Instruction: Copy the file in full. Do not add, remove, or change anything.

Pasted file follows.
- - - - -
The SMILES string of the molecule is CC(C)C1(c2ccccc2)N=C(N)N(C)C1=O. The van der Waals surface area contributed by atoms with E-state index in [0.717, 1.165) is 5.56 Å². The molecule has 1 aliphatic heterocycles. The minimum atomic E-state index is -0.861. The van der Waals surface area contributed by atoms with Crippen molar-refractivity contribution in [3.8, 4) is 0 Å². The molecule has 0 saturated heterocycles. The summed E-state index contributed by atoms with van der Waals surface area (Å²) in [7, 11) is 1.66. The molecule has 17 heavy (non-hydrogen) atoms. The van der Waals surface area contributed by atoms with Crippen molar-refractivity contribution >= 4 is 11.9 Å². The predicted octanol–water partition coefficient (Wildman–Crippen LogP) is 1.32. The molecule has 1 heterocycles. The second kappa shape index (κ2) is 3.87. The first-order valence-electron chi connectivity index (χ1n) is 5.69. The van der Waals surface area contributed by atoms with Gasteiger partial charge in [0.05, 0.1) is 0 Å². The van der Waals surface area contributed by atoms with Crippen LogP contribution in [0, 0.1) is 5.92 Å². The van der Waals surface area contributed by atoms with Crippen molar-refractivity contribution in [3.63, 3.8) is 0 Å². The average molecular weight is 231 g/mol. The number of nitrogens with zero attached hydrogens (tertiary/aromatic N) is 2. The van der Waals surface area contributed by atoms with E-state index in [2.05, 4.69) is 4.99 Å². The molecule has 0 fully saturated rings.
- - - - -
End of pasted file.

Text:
The SMILES string of the molecule is CC(C)C1(c2ccccc2)N=C(N)N(C)C1=O. The van der Waals surface area contributed by atoms with E-state index in [0.717, 1.165) is 5.56 Å². The molecule has 1 aliphatic heterocycles. The minimum atomic E-state index is -0.861. The van der Waals surface area contributed by atoms with Crippen molar-refractivity contribution in [3.8, 4) is 0 Å². The molecule has 0 saturated heterocycles. The summed E-state index contributed by atoms with van der Waals surface area (Å²) in [7, 11) is 1.66. The molecule has 17 heavy (non-hydrogen) atoms. The van der Waals surface area contributed by atoms with Crippen molar-refractivity contribution >= 4 is 11.9 Å². The predicted octanol–water partition coefficient (Wildman–Crippen LogP) is 1.32. The molecule has 1 heterocycles. The second kappa shape index (κ2) is 3.87. The first-order valence-electron chi connectivity index (χ1n) is 5.69. The van der Waals surface area contributed by atoms with Gasteiger partial charge in [0.05, 0.1) is 0 Å². The van der Waals surface area contributed by atoms with Crippen LogP contribution in [0, 0.1) is 5.92 Å². The van der Waals surface area contributed by atoms with Crippen molar-refractivity contribution in [3.63, 3.8) is 0 Å². The average molecular weight is 231 g/mol. The number of nitrogens with zero attached hydrogens (tertiary/aromatic N) is 2. The van der Waals surface area contributed by atoms with E-state index in [2.05, 4.69) is 4.99 Å². The molecule has 0 fully saturated rings.